It may not be as big as Memorial Day for theatrical business, but the box office can suffer if the January holiday doesn’t deliver
“Bad Boys for Life,” the long-awaited threequel to “Bad Boys,” beat all pre-release projections and earned a 4-day opening of $68 million. The Sony film’s gross is second only to the $107 million launch of “American Sniper” in the history of MLK weekend openings. Combined with $25 million-plus contributions from “Dolittle” and “1917,” estimated overall grosses for the weekend sit at $197 million.
When it comes to extended holiday weekends, the Martin Luther King Jr. holiday may not be as big a driver of box office revenue as Memorial Day or Thanksgiving weekend. But the success of “Bad Boys for Life” — and last year’s first-quarter struggles — show how a weak MLK weekend can leave the box office struggling for weeks.
This weekend’s box office might not be as big as the $225 million to $300 million-plus heights that Memorial Day weekend regularly reaches, but that is still 21% ahead of the $162 million total that the same weekend grossed in 2019. When the annual domestic gross for 2019 finished 4% down from last year’s $11.88 billion, the blame was placed primarily on a sluggish Q1, and that began with MLK weekend.
“Last year, ‘Glass’ did OK with $46 million, but nothing else grossed more than $20 million that weekend,” The Numbers founder and box office analyst Bruce Nash told TheWrap. “No films outside the top five grossed more than $10 million, while in 2018 you had to go down to ninth to find a film with less than that amount.”
Momentum is always important for the box office. When “Terminator: Dark Fate” failed to deliver back in November, theaters were left in a two-week slump that wasn’t broken until “Frozen II” was released. MLK weekend is another week for building up momentum. If new films aren’t attracting audiences, it can lead to low numbers for weeks, especially as studios avoid releasing major films in the next two weeks for fear that audiences will ignore them in favor of watching the Super Bowl.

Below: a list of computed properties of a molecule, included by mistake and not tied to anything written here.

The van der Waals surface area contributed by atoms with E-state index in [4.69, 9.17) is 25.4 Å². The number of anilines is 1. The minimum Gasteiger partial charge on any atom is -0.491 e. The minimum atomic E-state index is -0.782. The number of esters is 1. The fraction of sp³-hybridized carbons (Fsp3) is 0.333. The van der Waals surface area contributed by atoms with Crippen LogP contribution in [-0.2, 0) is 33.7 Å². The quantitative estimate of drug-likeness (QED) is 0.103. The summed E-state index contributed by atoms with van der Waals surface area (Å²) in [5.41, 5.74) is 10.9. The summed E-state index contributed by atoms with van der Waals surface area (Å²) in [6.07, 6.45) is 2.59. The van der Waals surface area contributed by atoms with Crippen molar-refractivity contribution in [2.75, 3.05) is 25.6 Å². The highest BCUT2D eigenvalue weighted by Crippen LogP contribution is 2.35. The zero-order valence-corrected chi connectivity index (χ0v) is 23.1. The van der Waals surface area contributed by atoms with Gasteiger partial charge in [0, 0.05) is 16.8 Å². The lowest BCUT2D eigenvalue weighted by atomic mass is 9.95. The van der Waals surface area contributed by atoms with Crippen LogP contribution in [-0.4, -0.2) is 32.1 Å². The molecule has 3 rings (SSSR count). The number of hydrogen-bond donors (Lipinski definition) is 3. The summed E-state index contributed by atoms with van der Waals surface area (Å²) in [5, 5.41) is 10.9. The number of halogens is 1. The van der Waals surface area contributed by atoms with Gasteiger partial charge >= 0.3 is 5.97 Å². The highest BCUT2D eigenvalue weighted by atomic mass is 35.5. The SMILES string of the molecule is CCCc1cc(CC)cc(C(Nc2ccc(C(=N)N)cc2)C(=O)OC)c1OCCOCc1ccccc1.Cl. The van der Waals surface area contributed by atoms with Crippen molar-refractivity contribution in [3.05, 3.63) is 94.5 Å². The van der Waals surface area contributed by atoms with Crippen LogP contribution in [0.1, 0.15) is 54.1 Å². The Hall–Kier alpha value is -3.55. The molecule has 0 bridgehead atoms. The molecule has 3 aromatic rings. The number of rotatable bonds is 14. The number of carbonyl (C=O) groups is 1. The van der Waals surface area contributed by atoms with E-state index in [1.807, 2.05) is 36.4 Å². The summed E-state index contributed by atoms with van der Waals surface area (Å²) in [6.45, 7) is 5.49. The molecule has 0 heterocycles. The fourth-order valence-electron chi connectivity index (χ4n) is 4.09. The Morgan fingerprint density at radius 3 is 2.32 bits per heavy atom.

But this year’s MLK weekend gave plenty of momentum. While “Bad Boys For Life” will bring in mainstream audiences for the next two weeks with strong critical and audience word of mouth, Oscar contenders like “1917” and “Little Women” will provide support from awards completionists looking to see all the Best Picture nominees before the Academy Awards. That should help support the box office until February 7, when “Birds of Prey” will kick off an early-year blockbuster slate that continues a trend of February becoming a hotbed for hits.
By helping avoid a January slump, this year’s MLK weekend offerings have ensured that Q1 grosses will see a healthy year-over-year rebound. That’s no guarantee that 2020 will top 2019 by the end of the year — there will be a heavy year-over-year deficit in Q2 with no “Avengers” on the slate — but it does help clear one major hurdle on the calendar, as well as provide movie theaters with the more modest but still significant $100-200 million domestic grossers that both support ticket sales in between event releases and give theaters more profit on the ticket because of lower gate percentage that goes to studios.
Jeremy Fuster’s box office column appears on WrapPro every Monday. Check out past columns here.